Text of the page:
Thursday, August 23, 2018

"Hitchhiker" by Lowell Jaeger, Contest Judge

Hitchhiker
"Crooked River Gorge" Watercolor & Ink on Paper
By J. Artemus Gordon
Lowell Jaeger

No snapshot of this exists except
for the shutter of memory’s random
flash impressions. So much else
went by unrecorded, almost as if
it never happened. Or — if it did —
my eyes were closed and the light shut out.

But that dawn woke with my bones
half frozen — frost on the prickly pear,
the sky pooled ice-blue, 
and snowcapped distant peaks ablaze
in the early sun’s glare.  Three days
from home, and no one had warned me

how high-country desert nights turned
arctic, how each star looked down
with a barren stare. How I’d shiver
fitfully with hard-scrabble exhaustion
where I’d been dropped at a back-country
exit to rolling expanses of open range.  How I’d rise

through misery and dance like a madman
to flush my chilled limbs with fresh 
blood.  How I’d laugh and fling my useless
summer-camp sleeping bag to its final
demise in a forgotten ravine.  Then
shoulder my rucksack and step toward

the highway, inhaling the moment,
dizzied, a-tingle, awed by the earth at my feet,
thrilled to be my body walking, waking
amidst pungent sage, letting the sun’s new rays
seep in; absolutely certain I’d carry with me
the joy of this and someday write it down.

Poet’s Notes:  Somewhere along the way, or maybe straight out of the womb, I’ve been anointed with fairy dust.  Somedays I’m amazed to look back at my earlier life and I’ve no clear explanation of how or why I’m still here.  

I once awoke in the sage desert of eastern Oregon, having blindly thrown my sleeping bag on the ground only a few short steps from the edge of The Crooked River Gorge. An awesome crevasse in the earth, and – since I’d stumbled my way from the highway in darkness – I didn’t even know it was there.  Three paces short of an early exit to the ever-after, and I didn’t even know it was waiting.  Yet, when I opened my eyes that morning, I was flooded with awe and joy. 

Near Oslo, Norway, I once looked a Mack truck in the headlights headed smack toward my young innocent face in the passenger seat of a Volvo stopped in the wrong lane at a railroad crossing.  I could see the truck driver’s panic as he braked and downshifted.  I sat immovable as stone, though not because I’m brave. I just knew I’d walk away unscathed.  That sounds foolish, even as I write this.  I apologize to the gods for that.  I’ve been lucky.  I’ve been blessed.  I’ve been dusted with magic.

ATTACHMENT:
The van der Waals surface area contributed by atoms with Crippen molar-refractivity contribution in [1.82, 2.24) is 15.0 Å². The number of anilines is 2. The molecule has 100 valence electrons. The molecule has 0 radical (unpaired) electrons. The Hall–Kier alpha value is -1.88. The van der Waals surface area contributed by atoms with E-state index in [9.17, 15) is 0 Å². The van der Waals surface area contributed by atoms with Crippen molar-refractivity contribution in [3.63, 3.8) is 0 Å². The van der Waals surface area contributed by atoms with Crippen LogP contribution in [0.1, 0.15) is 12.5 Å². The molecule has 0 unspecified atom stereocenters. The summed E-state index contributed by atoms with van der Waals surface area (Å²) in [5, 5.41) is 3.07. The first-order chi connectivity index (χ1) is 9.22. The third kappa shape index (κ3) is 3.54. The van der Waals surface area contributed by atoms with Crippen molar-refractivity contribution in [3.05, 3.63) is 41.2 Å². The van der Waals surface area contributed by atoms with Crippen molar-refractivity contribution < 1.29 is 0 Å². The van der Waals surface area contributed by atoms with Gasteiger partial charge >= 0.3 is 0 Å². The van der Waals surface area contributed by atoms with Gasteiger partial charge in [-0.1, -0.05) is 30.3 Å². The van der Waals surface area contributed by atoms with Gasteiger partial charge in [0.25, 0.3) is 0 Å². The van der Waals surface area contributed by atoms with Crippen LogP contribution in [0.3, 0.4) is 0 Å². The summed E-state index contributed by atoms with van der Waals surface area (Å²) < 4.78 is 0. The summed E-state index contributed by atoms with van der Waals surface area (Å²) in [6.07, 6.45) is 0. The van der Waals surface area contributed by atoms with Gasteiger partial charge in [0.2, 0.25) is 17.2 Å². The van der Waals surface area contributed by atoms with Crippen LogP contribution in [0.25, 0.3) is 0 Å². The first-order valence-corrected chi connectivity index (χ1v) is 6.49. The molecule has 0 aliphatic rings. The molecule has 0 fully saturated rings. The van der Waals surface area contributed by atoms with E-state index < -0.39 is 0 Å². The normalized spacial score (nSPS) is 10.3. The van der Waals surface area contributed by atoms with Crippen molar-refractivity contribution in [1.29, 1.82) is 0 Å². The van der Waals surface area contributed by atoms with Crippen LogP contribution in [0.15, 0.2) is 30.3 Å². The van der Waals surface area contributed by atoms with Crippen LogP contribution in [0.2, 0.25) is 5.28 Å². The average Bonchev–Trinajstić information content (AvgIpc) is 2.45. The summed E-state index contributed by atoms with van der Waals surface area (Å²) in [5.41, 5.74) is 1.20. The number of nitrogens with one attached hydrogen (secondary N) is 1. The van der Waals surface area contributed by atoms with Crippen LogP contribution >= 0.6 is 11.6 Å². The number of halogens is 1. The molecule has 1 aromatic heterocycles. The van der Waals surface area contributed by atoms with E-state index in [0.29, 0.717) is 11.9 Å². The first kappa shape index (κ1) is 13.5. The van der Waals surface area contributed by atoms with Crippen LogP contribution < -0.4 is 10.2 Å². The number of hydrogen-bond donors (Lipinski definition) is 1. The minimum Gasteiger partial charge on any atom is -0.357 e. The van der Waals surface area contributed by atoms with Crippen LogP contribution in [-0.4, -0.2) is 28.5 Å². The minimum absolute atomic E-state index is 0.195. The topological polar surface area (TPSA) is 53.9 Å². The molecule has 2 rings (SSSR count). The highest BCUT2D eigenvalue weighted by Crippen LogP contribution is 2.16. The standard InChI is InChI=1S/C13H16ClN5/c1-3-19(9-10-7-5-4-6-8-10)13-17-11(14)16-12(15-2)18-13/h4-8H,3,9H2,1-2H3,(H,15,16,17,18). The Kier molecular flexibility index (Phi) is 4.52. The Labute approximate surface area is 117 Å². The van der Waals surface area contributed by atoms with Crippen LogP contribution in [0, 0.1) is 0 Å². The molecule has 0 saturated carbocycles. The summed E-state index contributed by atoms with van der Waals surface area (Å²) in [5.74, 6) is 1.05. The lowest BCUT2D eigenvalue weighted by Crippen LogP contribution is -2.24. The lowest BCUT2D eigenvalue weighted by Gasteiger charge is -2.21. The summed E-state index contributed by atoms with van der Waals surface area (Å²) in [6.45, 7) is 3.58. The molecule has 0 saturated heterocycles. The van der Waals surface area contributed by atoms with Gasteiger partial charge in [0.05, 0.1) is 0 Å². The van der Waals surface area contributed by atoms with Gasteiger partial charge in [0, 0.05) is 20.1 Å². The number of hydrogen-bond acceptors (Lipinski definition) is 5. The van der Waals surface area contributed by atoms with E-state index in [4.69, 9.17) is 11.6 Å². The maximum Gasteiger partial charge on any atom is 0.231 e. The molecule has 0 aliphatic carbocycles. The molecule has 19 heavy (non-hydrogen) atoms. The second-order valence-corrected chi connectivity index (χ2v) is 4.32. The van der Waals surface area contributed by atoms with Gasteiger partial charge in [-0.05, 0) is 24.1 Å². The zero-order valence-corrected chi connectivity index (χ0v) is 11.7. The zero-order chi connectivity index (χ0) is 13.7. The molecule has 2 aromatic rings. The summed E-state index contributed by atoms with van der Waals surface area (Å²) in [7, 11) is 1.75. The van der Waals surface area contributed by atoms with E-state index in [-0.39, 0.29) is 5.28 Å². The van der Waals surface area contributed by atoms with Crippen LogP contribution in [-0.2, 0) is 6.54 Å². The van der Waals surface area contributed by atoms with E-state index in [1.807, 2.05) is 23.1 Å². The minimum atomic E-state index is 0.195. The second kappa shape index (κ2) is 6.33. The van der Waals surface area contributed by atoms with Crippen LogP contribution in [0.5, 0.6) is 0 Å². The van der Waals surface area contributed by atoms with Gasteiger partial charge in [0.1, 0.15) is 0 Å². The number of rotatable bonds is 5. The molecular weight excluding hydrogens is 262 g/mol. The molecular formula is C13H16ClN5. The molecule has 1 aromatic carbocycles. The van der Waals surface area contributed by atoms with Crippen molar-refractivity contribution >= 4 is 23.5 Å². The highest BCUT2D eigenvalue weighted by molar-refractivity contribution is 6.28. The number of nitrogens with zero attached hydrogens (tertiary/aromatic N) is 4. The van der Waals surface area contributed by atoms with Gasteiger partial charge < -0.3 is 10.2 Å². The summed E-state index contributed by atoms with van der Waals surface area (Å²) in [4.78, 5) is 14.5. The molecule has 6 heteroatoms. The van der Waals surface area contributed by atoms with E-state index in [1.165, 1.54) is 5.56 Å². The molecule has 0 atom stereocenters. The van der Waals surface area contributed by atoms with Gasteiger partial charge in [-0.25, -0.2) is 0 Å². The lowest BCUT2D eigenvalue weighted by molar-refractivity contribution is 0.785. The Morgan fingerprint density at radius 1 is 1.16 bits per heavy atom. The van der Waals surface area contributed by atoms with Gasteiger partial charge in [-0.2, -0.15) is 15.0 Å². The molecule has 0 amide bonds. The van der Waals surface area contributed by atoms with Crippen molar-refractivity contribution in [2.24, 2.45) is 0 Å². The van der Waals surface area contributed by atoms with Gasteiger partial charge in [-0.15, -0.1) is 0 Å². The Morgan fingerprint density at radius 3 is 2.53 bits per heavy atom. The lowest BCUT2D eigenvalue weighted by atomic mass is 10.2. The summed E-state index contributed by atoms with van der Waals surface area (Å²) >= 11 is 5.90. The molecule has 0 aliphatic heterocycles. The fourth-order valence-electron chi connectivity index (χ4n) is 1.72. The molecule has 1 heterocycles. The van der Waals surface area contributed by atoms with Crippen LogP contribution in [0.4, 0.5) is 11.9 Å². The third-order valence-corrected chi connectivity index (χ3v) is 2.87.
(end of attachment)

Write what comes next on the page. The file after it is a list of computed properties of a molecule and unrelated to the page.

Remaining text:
Literature is full of “coming of age” stories.  Folktales offer abundant accounts of the “hero’s journey” in which the young man or woman leaves home and transforms internally after facing external challenges.  All of us, of course, have completed journeys of our own, though so many of us are unaware. Poets, on the other hand, live mythically, always composing the story to tell – the story of our lives -- even before we find the ending ourselves. Sure, we bend the facts, embellish the highs and lows, shape the plot to suit the audience and to please ourselves. I was born to do this work and I relish telling tales.

When I began scribbling in my notebook the first draft of the poem “Hitchhiker,” I had no idea I’d write . . .” waking/ amidst pungent sage, letting the sun’s new rays/ seep in; absolutely certain I’d carry with me/ the joy of this and someday write it down.” The poem took me there to remind me I’d tumbled to earth from a falling ball of flame.  Those lines opened my eyes like awakening in the early glare of the day-star and the menacing splendor of The Crooked River Gorge. 

Editor’s Note:  “Hitchhiker” was previously published in Or Maybe I Drift Off Alone, and Verse Virtual.

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